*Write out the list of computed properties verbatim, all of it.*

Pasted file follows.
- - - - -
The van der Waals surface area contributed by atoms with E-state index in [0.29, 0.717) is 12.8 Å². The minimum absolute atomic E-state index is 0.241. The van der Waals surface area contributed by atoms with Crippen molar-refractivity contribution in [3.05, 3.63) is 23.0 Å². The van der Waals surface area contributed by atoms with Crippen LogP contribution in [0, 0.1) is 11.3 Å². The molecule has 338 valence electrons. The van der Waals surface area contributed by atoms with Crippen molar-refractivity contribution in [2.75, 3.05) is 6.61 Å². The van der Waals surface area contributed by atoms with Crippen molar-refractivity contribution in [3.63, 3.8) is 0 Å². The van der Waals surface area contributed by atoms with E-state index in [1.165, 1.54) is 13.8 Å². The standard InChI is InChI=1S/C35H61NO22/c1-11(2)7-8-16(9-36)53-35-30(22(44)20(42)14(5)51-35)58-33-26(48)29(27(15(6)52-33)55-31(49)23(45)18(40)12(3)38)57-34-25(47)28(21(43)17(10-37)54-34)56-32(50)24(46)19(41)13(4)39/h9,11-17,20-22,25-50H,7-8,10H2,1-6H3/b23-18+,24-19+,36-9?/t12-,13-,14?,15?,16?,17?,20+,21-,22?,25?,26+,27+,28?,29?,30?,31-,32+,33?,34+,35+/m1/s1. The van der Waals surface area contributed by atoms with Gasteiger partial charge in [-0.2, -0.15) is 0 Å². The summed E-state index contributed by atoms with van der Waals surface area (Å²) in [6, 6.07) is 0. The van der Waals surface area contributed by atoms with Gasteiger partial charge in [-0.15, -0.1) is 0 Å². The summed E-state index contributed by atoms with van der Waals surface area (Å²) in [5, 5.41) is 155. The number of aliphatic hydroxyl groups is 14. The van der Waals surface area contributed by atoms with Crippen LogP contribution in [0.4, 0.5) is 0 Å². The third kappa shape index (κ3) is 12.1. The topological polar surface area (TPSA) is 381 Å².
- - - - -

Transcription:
The van der Waals surface area contributed by atoms with E-state index in [0.29, 0.717) is 12.8 Å². The minimum absolute atomic E-state index is 0.241. The van der Waals surface area contributed by atoms with Crippen molar-refractivity contribution in [3.05, 3.63) is 23.0 Å². The van der Waals surface area contributed by atoms with Crippen LogP contribution in [0, 0.1) is 11.3 Å². The molecule has 338 valence electrons. The van der Waals surface area contributed by atoms with Crippen molar-refractivity contribution in [2.75, 3.05) is 6.61 Å². The van der Waals surface area contributed by atoms with Crippen molar-refractivity contribution in [3.63, 3.8) is 0 Å². The van der Waals surface area contributed by atoms with E-state index in [1.165, 1.54) is 13.8 Å². The standard InChI is InChI=1S/C35H61NO22/c1-11(2)7-8-16(9-36)53-35-30(22(44)20(42)14(5)51-35)58-33-26(48)29(27(15(6)52-33)55-31(49)23(45)18(40)12(3)38)57-34-25(47)28(21(43)17(10-37)54-34)56-32(50)24(46)19(41)13(4)39/h9,11-17,20-22,25-50H,7-8,10H2,1-6H3/b23-18+,24-19+,36-9?/t12-,13-,14?,15?,16?,17?,20+,21-,22?,25?,26+,27+,28?,29?,30?,31-,32+,33?,34+,35+/m1/s1. The van der Waals surface area contributed by atoms with Gasteiger partial charge in [-0.2, -0.15) is 0 Å². The summed E-state index contributed by atoms with van der Waals surface area (Å²) in [6, 6.07) is 0. The van der Waals surface area contributed by atoms with Gasteiger partial charge in [-0.15, -0.1) is 0 Å². The summed E-state index contributed by atoms with van der Waals surface area (Å²) in [5, 5.41) is 155. The number of aliphatic hydroxyl groups is 14. The van der Waals surface area contributed by atoms with Crippen LogP contribution in [0.4, 0.5) is 0 Å². The third kappa shape index (κ3) is 12.1. The topological polar surface area (TPSA) is 381 Å².